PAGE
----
We could take this very very large‐scale data… We could enforce publication using the public will. We could use the same kind of campaigning techniques that were effective on say, the fight against ozone damage. We could have broad‐scale public action for transparency in climate emissions, so we can actually see where the carbon is coming from.
And with all that information logged into a global system, we could then also potentially— (and this is quite speculative, but hear me out) We could also potentially have one person, one vote, for the entire world, to decide what we’re going to do about this set of facts. Because the lifeblood of democracy is truth. Without truth, there is no democracy. And as you all know, we have a very hard time reaching the truth these days, because of the massive monopolization of the media by large corporate interests. Without truth there is no democracy. So, if you start putting the facts of the situation on to blockchains so that there is one truth that the entire world can see, it becomes imaginable that you could that have democratic decision‐making at a global level.
Now, the immediate question is how could we possibly get seven billion people to vote? And the answer is, you don’t need seven billion people to vote. If we had a hundred million randomly‐selected human beings around the globe, for many issues, a hundred million is a statistically significant sample. If, for example, 80% of that hundred million people are very against an idea, and that hundred million is genuinely chosen at random, it is almost certain that if you did a vote for seven billion people it would still be a resounding universal “no.”
And this notion that you could take individual statements of opinion, plus extremely sophisticated public opinion analysis software, and produce a rough estimate of global public opinion on a set of key issues seems entirely credible and reasonable. Different academics could publish different analysis of the global data set, but in the areas where there is a heavy convergence of opinion in the public, it is likely that all of those models will converge on the same basic thing. So, for things which are between 60 and 40% split, you might have lots of argument about whether it’s 51% or 49%. But for things where it’s 80⁄20 or 70⁄30 it should be relatively easy to do a first‐cut analysis that tells us given a set of agreed‐on facts, what is the global public opinion?
Now, there are things that this doesn’t address. In areas where the facts are heavily culturally determined, (where different cultures have different opinions about the truth, in other words) it is very difficult to imagine a system like this working. So it’s probably better for scientific data than it is for matters of history or public opinion. A good example would be the Armenian genocide, where what is true depends entirely on who you ask. And it’s extremely heavily contested. There are hundreds of millions of people who will tell you it never happened.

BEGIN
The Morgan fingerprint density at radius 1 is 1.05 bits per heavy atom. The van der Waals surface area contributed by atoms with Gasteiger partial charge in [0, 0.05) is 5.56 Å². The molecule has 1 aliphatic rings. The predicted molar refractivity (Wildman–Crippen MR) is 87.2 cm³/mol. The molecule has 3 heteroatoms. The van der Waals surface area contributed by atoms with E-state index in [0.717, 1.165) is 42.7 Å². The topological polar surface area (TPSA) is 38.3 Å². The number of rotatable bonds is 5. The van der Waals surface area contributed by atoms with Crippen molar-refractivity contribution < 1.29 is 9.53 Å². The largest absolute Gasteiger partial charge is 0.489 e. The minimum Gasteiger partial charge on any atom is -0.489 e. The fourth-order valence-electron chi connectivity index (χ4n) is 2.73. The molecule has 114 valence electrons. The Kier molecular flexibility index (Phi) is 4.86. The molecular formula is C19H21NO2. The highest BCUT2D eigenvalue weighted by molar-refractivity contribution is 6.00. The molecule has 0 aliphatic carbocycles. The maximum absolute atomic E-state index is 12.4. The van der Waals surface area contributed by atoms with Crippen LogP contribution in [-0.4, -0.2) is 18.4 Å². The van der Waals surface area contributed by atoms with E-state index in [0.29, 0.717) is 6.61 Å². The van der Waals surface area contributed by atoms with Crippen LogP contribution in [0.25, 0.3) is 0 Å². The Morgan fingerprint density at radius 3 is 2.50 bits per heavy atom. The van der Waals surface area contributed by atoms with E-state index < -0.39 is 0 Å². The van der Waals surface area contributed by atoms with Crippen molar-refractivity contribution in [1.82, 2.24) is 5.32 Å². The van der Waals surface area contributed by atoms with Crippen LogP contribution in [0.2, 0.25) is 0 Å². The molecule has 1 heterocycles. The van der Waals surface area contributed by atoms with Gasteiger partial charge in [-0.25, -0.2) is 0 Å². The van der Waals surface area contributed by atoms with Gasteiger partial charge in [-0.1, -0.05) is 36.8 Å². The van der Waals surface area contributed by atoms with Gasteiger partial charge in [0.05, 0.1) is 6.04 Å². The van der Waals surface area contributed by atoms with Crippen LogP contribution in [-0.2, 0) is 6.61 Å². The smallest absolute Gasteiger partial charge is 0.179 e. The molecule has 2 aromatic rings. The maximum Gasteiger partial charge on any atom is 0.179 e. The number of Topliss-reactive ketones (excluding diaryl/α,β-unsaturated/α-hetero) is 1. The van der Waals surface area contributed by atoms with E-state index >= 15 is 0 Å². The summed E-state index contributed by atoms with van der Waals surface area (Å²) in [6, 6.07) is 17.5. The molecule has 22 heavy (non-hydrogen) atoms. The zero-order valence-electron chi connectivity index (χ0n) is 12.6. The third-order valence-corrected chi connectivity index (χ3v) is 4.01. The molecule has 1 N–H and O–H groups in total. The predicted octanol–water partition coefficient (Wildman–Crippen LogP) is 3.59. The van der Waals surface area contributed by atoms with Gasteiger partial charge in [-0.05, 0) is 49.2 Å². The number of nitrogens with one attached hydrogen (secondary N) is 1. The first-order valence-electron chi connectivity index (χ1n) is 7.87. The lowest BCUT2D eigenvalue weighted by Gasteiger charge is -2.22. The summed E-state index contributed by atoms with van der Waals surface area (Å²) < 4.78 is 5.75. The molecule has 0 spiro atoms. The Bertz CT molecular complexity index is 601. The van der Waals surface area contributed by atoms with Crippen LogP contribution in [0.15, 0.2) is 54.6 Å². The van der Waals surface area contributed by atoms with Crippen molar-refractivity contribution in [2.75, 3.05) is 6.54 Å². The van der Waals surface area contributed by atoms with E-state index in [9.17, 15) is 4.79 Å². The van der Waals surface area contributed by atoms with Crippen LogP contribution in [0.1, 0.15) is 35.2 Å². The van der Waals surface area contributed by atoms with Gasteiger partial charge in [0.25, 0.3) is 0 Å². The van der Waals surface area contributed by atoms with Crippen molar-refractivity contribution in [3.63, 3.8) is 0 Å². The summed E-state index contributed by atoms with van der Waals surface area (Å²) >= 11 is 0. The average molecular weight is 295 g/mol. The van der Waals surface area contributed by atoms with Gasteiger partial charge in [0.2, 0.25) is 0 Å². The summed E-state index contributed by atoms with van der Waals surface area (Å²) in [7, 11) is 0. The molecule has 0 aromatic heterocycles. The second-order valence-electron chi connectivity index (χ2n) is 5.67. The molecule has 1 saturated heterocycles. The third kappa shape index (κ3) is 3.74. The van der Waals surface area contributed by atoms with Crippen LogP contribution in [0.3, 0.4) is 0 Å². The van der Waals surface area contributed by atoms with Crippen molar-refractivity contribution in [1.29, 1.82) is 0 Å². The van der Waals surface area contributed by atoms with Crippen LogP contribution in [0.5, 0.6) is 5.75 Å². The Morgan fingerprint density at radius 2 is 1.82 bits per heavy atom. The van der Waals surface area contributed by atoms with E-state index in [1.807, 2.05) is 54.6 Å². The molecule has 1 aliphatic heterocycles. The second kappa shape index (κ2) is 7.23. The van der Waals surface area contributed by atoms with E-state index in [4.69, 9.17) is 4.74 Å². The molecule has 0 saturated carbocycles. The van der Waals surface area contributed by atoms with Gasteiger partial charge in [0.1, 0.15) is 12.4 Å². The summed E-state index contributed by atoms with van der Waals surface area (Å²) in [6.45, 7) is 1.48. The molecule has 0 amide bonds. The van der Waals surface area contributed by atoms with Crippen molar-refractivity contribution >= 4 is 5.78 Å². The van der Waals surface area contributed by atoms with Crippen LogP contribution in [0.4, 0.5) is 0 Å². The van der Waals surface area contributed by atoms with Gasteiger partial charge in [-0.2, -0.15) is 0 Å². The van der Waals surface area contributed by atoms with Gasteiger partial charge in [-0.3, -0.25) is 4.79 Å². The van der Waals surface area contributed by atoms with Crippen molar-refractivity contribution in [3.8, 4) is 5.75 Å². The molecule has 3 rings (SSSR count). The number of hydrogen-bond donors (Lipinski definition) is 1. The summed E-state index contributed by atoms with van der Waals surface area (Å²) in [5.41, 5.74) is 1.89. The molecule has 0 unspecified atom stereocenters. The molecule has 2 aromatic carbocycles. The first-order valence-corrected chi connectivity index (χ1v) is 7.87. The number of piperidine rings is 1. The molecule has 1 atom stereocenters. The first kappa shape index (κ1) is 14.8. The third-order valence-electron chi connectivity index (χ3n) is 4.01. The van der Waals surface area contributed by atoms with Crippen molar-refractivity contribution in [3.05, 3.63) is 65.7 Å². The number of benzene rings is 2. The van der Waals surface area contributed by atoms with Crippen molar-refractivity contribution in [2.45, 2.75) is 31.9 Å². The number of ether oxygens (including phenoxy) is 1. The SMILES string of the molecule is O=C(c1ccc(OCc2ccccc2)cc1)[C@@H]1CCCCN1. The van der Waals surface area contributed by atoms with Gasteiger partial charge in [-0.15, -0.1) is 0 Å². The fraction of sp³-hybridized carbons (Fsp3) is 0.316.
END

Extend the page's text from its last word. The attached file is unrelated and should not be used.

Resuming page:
Similarly, in areas where there are heavy problems around the nature of the models or policies which are proposed—a bunch of people say something will work, a bunch of other people say it won’t work—it’s very hard to imagine voting on that basis leading to any kind of solid outcome.
So this is not a universal way of fixing global democracy. It’s not a universal way of running the planet. But I think it’s a really good fit for climate change. And I think it’s a really good fit for a lot of the other environmental issues around things like, for example, nanotechnology and biotechnology. I think the world is overwhelmingly against, for example, the release of genetically‐engineered organisms directly into the wild. And I think that it would be quite easy to have a global public opinion established where we could statistically prove that the world on the whole was against the release of GMOs into the environment. And once it is clear that that is global public opinion, it becomes possible to punish the governments and the organizations which thwart the will of global democracy in the name of their own self‐interest.
Now, in this sort of model, all of the history of colonialism and the history of the invasion of poorer countries by countries which are now massively richer, will eventually be exposed. It’s impossible to talk about the world in any kind of objective way without dealing with the fact that there was an enormous period of piracy and looting by, frankly, the ancestors of most of the people that I see in the audience. And that the resources which were stolen during this period are still the foundation of the wealth of the Western societies.
Similarly, there’s no way way around the fact that something like 90% of the carbon that’s been admitted to the atmosphere over the entirety of human history was emitted by the countries that went through the Industrial Revolution early, and are still enormously rich and powerful, and are largely blocking any fair discussion of the climate process.
So, when you get into this kind of model where you begin to talk about globalism as a real practice for individuals, one of the things that you have to face is that we’re going to wind up with a vastly poorer future for the majority of the people that are in Western countries. If you actually have to pay fair prices for the carbon that you emit… if you actually have to make reparations for the enormous transfer of wealth during the colonial era… If you actually ask the people of the world what their opinion is, they’re not actually terribly pleased with the Western powers and what they’ve done with the money that they stole.
So when we talk about building a truly global sharing, where there is truth and there is democracy, we will have to address the resource division issues and the resource scarcity issues, which is going to mean an enormous transfer of wealth from the rich, who stole it, to the poor, from whose ancestors it was stolen. And we can’t have global democracy until you are willing to abide by the rulings made by a brown planet which was robbed blind during the colonial era. And if you give people the power of democracy, they will largely votes to tax the West, and use those resources to fill in the enormous developmental deficits left by the colonial era. And this is the point of the sword. This is the hard problem. The price of a global democracy is fairness, truth, and reconciliation around the colonial era. Are you ready for it or not?